The term charnel house goes back to the fourteenth century. Now considered a horror movie staple, the charnel house serves a very necessary purpose in everyday life. We will examine the definition of the term charnel house, where it came from and some examples of its use in sentences.
A charnel house is a building or structure where human remains are stored, most specifically, human bones. Where burial space is at a premium, a corpse is only left in the ground of a cemetery for a fixed amount of time, usually between five and fifteen years. The remains are then exhumed, the flesh having rotted away, and the bones are piled inside a crypt or vault, also known as a charnel house. Charnel houses are often located adjacent to churches or monasteries such as Saint Catherine’s Monastery in Sinai, which still employs the use of a working charnel house. Most people are only familiar with the term as a feature of classic horror films, slashers, thrillers, gothic, zombie and supernatural stories. Charnel house may be used figuratively to mean someplace that is linked to violent death, such as the home of a serial killer or some other site of macabre murders. The expression charnel house is derived from the Latin word carnale, which means of the flesh.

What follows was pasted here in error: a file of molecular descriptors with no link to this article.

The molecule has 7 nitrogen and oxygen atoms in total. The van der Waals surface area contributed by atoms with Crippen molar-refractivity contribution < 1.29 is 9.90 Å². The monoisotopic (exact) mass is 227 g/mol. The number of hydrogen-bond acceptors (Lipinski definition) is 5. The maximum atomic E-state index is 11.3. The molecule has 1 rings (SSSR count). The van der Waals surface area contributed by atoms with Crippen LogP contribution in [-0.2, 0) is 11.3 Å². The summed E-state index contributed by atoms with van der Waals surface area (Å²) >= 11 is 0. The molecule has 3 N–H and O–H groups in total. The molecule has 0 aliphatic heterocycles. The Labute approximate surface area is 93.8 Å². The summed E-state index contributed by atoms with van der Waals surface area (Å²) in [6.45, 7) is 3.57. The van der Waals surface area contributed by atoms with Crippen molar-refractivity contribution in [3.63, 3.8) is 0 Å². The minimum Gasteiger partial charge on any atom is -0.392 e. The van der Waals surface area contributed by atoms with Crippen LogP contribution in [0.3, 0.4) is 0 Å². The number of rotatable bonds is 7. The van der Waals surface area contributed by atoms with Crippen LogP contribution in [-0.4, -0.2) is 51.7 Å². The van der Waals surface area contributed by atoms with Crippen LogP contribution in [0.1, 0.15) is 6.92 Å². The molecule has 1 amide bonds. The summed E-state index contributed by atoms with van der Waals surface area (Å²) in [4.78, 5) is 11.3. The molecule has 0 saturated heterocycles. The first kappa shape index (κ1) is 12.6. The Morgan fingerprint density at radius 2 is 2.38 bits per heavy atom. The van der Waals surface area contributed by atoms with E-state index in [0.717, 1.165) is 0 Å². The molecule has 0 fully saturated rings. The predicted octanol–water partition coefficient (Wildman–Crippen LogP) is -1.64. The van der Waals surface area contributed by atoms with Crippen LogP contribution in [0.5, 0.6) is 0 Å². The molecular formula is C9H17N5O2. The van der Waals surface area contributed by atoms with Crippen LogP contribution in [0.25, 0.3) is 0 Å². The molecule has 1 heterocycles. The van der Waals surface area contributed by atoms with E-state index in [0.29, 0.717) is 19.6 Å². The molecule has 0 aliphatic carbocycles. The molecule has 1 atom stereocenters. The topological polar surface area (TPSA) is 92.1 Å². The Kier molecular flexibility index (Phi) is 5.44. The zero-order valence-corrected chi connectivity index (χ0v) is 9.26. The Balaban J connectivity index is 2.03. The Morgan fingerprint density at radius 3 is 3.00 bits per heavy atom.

Only a few steps away, in the subterranean charnel house, more than a thousand skulls stand neatly stacked. (Smithsonian Magazine)
In time honoured fashion, once the condemned had been beheaded and their bodies quartered, their heads and quarters were displayed in prominent sites around the area where the rebellion had taken place; the description by travellers of: “…a charnel house…” was frequently used. (The Dorset Echo)
An honorable soldier, Lee is an apt symbol for the Confederate rank and file whose sacrifices in the war’s charnel house shouldn’t be flushed down the memory hole. (The Charleston Post and Courier)